The United States has not yet gone so far as to shut down all non-essential retailers across the country, but it is starting to happen with San Francisco and the Bay Area imposing a curfew through to April 7.
Germany, France, Italy and Spain have gone the same route, and it is reasonable to assume the rest of the US will be asked to go the same way, and that would mean closure of all jewelers and watch shops.
A number will already be taking that decision as a means to protect their staff.
The only income after a lock-down will be from e-commerce, and there is anecdotal evidence that this could rise significantly as people are forced to self-isolate in their homes.
Rolex and Patek Philippe prevent their authorized dealers from selling watches online. Other brands, such as Audemars Piguet, have restrictions on most models so that the likes of Watches of Switzerland and Bucherer, Europe’s two biggest retail groups, have to invite people to their stores to buy these bestselling brands.
I have little insight into the technicalities of turning on the ability to “add to basket” for these brands but, if the Rolex policy were lifted today, I would wager retailers would be closing deals online this week.
After all, 53% of revenue at The Watches of Switzerland Group comes from sales of Rolex watches. A group with overheads on the scale of this $1 billion giant needs to find a way to keep selling those watches.
Ecommerce is going to be critical in the coming months, and there is reason for optimism as the watch industry has a few crucial strengths.
First, it has phenomenal brands. This is vital to maintain discretionary spending through highly uncertain times. There are millions of people who dream of owning a TAG, an Omega, a Rolex or a Cartier. Perhaps now is the time to give themselves that pick-me-up.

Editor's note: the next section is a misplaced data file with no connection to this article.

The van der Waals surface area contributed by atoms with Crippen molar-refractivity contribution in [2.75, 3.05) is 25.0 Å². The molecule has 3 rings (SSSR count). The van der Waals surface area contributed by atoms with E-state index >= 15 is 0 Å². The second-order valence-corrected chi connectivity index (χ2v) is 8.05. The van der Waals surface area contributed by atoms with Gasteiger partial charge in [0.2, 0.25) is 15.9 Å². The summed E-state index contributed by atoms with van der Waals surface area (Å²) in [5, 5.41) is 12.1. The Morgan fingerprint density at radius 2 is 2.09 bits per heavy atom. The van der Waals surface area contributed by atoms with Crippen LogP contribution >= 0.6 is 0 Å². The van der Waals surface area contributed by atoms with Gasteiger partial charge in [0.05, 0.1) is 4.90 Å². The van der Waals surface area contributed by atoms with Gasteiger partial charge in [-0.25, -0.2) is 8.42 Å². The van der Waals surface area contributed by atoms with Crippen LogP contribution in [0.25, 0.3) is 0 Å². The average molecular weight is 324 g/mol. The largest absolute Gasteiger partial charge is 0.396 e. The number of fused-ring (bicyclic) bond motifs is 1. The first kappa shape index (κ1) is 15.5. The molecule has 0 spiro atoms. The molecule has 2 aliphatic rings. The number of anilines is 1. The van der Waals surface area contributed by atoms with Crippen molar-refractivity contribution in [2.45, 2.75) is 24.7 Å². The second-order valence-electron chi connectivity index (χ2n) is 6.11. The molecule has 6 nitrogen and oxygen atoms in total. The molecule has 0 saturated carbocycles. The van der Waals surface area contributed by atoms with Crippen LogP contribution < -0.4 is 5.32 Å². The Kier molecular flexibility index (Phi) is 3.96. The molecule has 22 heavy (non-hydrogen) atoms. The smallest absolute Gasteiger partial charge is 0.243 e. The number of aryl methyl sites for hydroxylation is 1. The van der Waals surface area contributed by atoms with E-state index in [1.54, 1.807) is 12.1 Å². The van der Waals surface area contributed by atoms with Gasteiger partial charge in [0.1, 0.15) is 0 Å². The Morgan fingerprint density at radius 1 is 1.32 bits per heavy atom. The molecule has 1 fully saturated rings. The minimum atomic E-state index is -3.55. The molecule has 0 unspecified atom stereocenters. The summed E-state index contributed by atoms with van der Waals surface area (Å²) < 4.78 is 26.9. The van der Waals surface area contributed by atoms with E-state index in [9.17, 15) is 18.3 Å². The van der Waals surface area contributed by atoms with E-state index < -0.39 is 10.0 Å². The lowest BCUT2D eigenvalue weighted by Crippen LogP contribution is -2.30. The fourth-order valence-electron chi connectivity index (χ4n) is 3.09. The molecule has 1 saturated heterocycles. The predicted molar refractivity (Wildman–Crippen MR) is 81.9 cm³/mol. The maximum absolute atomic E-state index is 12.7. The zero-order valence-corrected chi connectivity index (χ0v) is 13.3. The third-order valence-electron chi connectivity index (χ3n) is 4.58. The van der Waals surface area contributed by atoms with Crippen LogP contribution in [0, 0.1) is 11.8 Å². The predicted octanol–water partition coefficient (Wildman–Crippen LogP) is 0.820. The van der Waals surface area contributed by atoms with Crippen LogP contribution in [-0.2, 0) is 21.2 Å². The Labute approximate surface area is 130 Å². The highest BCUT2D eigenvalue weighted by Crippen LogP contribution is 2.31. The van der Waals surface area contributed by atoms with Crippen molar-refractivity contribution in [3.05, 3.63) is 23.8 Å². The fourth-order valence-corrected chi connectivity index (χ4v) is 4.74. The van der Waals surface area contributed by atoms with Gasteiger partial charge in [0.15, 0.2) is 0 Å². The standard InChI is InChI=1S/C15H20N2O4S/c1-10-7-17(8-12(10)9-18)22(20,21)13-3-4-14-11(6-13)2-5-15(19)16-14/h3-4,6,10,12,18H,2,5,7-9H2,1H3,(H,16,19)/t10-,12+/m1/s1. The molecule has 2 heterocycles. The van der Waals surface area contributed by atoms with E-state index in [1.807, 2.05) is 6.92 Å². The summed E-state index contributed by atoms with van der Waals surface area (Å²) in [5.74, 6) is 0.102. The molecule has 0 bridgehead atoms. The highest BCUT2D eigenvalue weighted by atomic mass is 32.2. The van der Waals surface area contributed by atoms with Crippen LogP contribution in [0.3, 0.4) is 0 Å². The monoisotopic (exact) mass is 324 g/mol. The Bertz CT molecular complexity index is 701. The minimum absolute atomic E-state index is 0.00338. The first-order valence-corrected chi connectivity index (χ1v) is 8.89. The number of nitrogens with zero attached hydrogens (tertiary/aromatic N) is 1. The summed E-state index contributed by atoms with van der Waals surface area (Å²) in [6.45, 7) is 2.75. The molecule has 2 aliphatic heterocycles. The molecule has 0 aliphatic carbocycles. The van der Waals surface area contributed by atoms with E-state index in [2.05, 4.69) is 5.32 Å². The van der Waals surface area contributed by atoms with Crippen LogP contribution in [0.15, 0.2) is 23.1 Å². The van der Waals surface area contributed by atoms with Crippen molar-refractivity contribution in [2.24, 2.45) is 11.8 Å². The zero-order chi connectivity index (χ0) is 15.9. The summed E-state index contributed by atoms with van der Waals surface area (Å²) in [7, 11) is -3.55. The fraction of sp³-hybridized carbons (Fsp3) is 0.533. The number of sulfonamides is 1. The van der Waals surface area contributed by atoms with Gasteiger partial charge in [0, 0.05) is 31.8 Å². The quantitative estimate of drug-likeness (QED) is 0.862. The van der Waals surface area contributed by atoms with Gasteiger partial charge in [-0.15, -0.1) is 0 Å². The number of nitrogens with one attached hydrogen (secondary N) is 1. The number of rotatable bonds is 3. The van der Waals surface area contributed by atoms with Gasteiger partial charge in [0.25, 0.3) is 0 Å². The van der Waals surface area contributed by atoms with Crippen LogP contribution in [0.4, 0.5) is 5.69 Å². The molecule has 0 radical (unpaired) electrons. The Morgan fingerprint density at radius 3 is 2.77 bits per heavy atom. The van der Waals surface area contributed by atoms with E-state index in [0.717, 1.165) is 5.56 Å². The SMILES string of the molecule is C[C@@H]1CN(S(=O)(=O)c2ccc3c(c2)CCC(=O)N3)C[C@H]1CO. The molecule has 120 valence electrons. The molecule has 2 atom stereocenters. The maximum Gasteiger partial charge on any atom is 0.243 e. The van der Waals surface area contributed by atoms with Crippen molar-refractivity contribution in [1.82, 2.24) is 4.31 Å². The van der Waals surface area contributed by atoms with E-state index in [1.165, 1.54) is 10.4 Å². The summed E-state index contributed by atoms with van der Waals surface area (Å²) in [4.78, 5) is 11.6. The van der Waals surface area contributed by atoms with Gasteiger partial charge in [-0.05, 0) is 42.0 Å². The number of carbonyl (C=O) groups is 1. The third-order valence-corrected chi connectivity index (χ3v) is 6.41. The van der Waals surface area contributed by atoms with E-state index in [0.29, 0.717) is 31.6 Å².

Secondly, in the case of many brands, there are more customers than watches. For the likes of Rolex, Patek and AP, this stretches across entire collections. For others, such as Hublot, TAG Heuer, and Omega, it applies to limited editions. Many retailers have waiting lists for a surprising number of references. These can be sold online and they can establish safe ways for customers to click and collect.
Thirdly, we are in the celebration business. Birthdays, anniversaries, graduations and other life landmarks will not stop, although big parties might (freeing up budget!).
Finally, I would back the great retailers I speak to every day to find a way to keep delighting customers. This is in their DNA and in the bones of their staff. They will take every opportunity and advantage they can find.
Retailers will make their own changes, but it will help the industry as a whole if the biggest and most popular brands like Rolex work with them to keep sales coming in.